The American Society for Microbiology (ASM) is submitting the following comments on the revisions to the list of select agents and toxins that are under consideration, which were published by the Centers for Disease Control and Prevention (CDC) in the August 23, 2002 Federal Register. The Federal Register notice of intent to issue regulations states that the Secretary of the Department of Health and Human Services (DHHS) directed the CDC to convene an interagency work group to review the current list of biological agents and toxins and revise the list as necessary. In June, 2002, CDC convened an interagency working group to review the current list of select agents and toxins and develop recommendations regarding possible changes to the list. According to the notice, CDC has reviewed those recommendations and the August 23 notice of intent seeks to solicit comments from the public on potential changes to the current list of select agents and toxins. The ASM wishes to remind the CDC that the Public Health Safety and Bioterrorism Preparedness and Response Act of 2002, PL 107-188, mandates in Section 351A (B) (ii) that the DHHS consult with "scientific experts representing appropriate professional groups" in determining whether to include an agent or toxin on the list of biological agents and toxins that have the potential to pose a severe threat to public health and safety. The ASM recommends that in the future the DHHS/CDC follow the consultation process mandated in the law for revising the select agent and toxin list to ensure that the list is based on the best scientific advice.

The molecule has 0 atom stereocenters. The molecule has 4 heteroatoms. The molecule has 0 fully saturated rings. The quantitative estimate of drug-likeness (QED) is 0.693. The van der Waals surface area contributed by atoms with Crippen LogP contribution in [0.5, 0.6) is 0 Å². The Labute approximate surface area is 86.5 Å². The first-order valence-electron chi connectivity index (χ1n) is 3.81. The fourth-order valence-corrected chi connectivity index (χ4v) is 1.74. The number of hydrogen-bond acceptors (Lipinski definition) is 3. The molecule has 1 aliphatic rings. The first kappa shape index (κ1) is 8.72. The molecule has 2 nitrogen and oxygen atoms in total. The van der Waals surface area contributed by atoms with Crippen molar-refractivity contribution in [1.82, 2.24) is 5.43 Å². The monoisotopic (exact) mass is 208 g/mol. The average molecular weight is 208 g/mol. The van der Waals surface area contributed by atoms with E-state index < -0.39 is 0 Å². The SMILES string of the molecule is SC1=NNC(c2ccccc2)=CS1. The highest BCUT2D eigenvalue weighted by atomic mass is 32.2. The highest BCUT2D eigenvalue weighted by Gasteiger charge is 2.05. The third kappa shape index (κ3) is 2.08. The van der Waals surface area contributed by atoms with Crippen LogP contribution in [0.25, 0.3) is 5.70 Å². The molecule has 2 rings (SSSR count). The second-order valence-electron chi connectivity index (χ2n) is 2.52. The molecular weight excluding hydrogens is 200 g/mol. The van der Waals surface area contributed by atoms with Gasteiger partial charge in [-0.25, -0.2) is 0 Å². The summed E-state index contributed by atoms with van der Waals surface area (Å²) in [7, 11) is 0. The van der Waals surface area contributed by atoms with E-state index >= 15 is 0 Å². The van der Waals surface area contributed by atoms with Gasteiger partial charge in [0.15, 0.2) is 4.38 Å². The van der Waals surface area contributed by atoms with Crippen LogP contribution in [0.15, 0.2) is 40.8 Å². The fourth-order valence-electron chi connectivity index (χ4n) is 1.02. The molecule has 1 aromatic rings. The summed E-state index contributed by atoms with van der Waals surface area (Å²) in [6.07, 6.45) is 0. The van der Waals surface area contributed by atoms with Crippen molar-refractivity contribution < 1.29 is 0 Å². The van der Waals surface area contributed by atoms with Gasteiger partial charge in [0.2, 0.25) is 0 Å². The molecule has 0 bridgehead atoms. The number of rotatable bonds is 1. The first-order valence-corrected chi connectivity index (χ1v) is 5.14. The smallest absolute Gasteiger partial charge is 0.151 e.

Appropriate changes to the current list of select agents and toxins
A number of the changes to the current list of select agents and toxins in the August 23 proposed notice represent appropriate updates based upon new taxonomic classification and nomenclature. For example, the name change of Equine morbillivirus to Nipah and Hendra complex viruses and the proposed change for the Tick-borne encephalitis complex (flavi) viruses are scientifically appropriate. Similarly, there is no longer a need to reference the Burkholderia species as Pseudomonas as Burkholderia is the accepted scientific name. Rickettsia are bacteria and thus removing the header is scientifically valid.
Section 351A (B) of Title II of PL 107-188 establishes criteria for determining whether to include an agent or toxin on the select agent and toxin list, including consideration of the effect on human health of exposure to the agent or toxin, the degree of contagiousness of the agent or toxin and the methods by which the agent or toxin is transferred to humans, the availability and effectiveness of pharmacotherapies and immunizations to treat and prevent any illness resulting from infection by the agent or toxin and any other criteria , including the needs of children and other vulnerable populations that the Secretary of DHHS considers appropriate. The proposed deletion of Yellow fever virus and Aflatoxins seems appropriate. The addition of Herpes B virus and of Monkeypox virus seems appropriate. Consideration should be given to adding Camelpox to the list given that recent publications on camelpox have raised concerns about its potential use as a biological weapon.
We recommend making the following change in the listing of Variola major (smallpox) to read Variola major and variola minor associated viruses including alastrim.